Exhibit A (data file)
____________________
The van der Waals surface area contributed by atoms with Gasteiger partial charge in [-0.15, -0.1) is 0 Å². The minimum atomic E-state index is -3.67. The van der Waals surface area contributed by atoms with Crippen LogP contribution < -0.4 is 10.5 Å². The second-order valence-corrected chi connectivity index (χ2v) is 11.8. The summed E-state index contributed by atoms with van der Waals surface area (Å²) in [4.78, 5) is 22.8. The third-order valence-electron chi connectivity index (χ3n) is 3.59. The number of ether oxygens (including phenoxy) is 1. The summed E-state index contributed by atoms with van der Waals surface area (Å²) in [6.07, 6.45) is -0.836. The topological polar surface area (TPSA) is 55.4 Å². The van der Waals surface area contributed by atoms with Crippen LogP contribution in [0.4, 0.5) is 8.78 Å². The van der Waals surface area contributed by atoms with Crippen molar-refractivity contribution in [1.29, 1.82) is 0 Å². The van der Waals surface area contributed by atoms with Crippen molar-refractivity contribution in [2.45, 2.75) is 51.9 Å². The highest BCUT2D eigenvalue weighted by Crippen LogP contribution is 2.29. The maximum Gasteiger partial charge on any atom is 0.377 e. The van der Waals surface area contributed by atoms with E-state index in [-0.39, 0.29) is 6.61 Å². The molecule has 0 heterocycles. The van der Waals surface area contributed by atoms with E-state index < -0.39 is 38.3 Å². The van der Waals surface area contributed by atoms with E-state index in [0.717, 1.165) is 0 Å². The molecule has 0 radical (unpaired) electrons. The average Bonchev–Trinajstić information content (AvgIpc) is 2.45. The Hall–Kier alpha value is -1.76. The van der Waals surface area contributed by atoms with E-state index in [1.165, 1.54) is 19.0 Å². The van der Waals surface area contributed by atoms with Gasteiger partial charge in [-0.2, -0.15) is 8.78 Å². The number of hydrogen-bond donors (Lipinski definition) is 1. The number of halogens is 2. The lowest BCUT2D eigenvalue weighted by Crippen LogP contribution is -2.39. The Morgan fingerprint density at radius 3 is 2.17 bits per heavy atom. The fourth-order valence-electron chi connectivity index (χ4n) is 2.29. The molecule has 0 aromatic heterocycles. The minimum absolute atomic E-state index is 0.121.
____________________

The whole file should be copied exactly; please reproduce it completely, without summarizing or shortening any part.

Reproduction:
The van der Waals surface area contributed by atoms with Gasteiger partial charge in [-0.15, -0.1) is 0 Å². The minimum atomic E-state index is -3.67. The van der Waals surface area contributed by atoms with Crippen LogP contribution < -0.4 is 10.5 Å². The second-order valence-corrected chi connectivity index (χ2v) is 11.8. The summed E-state index contributed by atoms with van der Waals surface area (Å²) in [4.78, 5) is 22.8. The third-order valence-electron chi connectivity index (χ3n) is 3.59. The number of ether oxygens (including phenoxy) is 1. The summed E-state index contributed by atoms with van der Waals surface area (Å²) in [6.07, 6.45) is -0.836. The topological polar surface area (TPSA) is 55.4 Å². The van der Waals surface area contributed by atoms with Crippen LogP contribution in [0.4, 0.5) is 8.78 Å². The van der Waals surface area contributed by atoms with Crippen molar-refractivity contribution in [1.29, 1.82) is 0 Å². The van der Waals surface area contributed by atoms with Crippen molar-refractivity contribution in [2.45, 2.75) is 51.9 Å². The highest BCUT2D eigenvalue weighted by Crippen LogP contribution is 2.29. The maximum Gasteiger partial charge on any atom is 0.377 e. The van der Waals surface area contributed by atoms with E-state index in [-0.39, 0.29) is 6.61 Å². The molecule has 0 heterocycles. The van der Waals surface area contributed by atoms with E-state index < -0.39 is 38.3 Å². The van der Waals surface area contributed by atoms with E-state index in [0.717, 1.165) is 0 Å². The molecule has 0 radical (unpaired) electrons. The average Bonchev–Trinajstić information content (AvgIpc) is 2.45. The Hall–Kier alpha value is -1.76. The van der Waals surface area contributed by atoms with E-state index in [1.165, 1.54) is 19.0 Å². The van der Waals surface area contributed by atoms with Gasteiger partial charge in [-0.2, -0.15) is 8.78 Å². The number of hydrogen-bond donors (Lipinski definition) is 1. The number of halogens is 2. The lowest BCUT2D eigenvalue weighted by Crippen LogP contribution is -2.39. The Morgan fingerprint density at radius 3 is 2.17 bits per heavy atom. The fourth-order valence-electron chi connectivity index (χ4n) is 2.29. The molecule has 0 aromatic heterocycles. The minimum absolute atomic E-state index is 0.121.